Self-Driving cars are getting a lot of press, whether it’s Google cars roaming the streets, GM’s purchase of Cruise Automation, or Uber’s plan to put a fleet of self-driving Ford Fusions to work carrying passengers around Pittsburgh. How will this shift to self-driving vehicles affect parts management for fleets when their use becomes widespread?
What makes a self-driving car or truck different from a regular vehicle? To make a car self-driving, a system is added that uses a series of sensors to make judgments about driving conditions and react accordingly. A lot of the interface is already in the modern vehicle with systems like throttle-by-wire, adaptive cruise control and the steer-by-wire system recently introduced in some Infinitis. In other words, from a purely functional perspective, this just adds another small set of electronics to today’s electronically complicated systems.
In practice, there should be a major difference in how and when parts fail. Replacing human drivers with electronics means a consistent driving style across the fleet, and that should lead to fairly consistent wear patterns. Parts like brake pads and suspension components may wear with such consistency that they can be put on a maintenance schedule just like oil and filter changes.
How does a self-driving car know when it’s broken? Internal diagnosis should be the same as the OBD systems used today, but it will be coupled with telemetry data from the self-driving system. Instead of drivers telling the fleet mechanic or manager about pulsating brakes or unusual noises, the system will report performance measurements that are out of spec. Some parts will still need to be inspected periodically by a mechanic: it’s unlikely that a self-driving system will notice a damaged body part unless it’s actively interfering with vehicle operation.
How will this information be communicated? We should see a blend of Tesla’s Internet of Things (IoT) update system and vehicle tracking systems currently used by trucking companies to keep tabs on semis running across the country. This two-way system will let the fleet manager check the status of vehicles remotely, and the vehicle can send warnings about repair issues or request a tow if there’s an accident or major failure. Using an IoT-based system that transfers data using a regular cellular connection will allow this information to be accessed using an API through a regular web browser. This can be set up to give the right amount of access to everyone involved in the vehicle’s use and maintenance: customers can get an ETA based on the vehicle’s location, fleet managers and technicians can access location and repair information, parts suppliers can see repair information and automakers can push software updates to address known issues.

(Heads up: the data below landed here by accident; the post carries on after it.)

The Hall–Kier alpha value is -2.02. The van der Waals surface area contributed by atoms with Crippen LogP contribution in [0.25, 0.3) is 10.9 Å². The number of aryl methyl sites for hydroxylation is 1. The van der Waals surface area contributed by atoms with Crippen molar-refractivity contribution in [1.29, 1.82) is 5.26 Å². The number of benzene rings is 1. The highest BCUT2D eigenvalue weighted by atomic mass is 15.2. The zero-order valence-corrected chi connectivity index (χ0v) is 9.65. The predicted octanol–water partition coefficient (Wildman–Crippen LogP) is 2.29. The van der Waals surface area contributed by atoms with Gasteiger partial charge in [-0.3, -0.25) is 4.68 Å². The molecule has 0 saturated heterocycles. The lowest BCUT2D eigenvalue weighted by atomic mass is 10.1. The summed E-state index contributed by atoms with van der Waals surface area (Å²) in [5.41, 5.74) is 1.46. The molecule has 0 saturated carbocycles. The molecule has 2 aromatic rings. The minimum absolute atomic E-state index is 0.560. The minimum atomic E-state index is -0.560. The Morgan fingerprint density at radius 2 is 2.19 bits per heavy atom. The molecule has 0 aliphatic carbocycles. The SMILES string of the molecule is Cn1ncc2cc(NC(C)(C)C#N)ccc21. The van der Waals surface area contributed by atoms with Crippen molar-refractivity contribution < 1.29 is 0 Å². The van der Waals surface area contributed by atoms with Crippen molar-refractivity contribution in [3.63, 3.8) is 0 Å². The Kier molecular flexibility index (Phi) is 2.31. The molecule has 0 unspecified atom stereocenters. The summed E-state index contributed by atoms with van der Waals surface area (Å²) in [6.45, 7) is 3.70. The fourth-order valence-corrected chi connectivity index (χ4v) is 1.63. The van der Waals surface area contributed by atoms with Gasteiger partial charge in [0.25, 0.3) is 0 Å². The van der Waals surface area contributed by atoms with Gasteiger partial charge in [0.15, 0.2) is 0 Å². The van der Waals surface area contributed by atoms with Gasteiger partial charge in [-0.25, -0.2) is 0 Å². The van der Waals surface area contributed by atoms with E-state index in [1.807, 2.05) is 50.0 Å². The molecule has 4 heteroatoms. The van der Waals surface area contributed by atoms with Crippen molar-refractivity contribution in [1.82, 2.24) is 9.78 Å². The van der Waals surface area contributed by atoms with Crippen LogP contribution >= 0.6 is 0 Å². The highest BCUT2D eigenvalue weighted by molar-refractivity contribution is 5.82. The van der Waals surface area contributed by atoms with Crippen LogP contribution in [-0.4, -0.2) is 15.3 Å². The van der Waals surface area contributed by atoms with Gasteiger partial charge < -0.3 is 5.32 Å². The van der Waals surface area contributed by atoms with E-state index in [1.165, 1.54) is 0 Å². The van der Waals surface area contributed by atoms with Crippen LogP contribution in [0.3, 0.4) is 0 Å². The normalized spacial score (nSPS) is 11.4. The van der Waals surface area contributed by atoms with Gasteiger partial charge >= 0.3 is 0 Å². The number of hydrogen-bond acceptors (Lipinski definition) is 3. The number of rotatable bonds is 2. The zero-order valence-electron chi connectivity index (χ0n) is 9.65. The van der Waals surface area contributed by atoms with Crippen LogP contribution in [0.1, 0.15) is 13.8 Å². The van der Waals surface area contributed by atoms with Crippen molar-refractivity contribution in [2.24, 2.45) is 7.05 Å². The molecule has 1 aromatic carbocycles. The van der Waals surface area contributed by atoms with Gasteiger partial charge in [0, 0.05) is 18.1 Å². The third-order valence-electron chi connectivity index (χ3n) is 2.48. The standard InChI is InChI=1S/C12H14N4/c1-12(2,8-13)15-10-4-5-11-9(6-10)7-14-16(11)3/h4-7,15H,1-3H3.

How does this all add up for aftermarket parts suppliers? Although the automaker will have an active connection to the vehicle, it’s highly unlikely that they will be able to lock out parts from other suppliers since self-driving cars are just adding another system on top of what’s already there. Managing parts supplies at a warehouse level will get simpler since a consistent driving style will lead to more consistent wear. Fleet managers will be able to plan repairs ahead of time based on information sent by the vehicle, even if it’s currently on the road: that means most parts deliveries can be bundled together instead of having to send parts out throughout the day as vehicles come in and are inspected. Suppliers can even be privy to this information without giving them access to the entire management system, adding yet another tool for managing parts stock.
While self-driving cars for the masses are still years away, Vertical Development can leverage the latest technology and over 30 years of industry experience to help you manage your auto parts data, simplify print, electronic and catalog production, and map to industry formats. Easily. Economically. On time. On budget.
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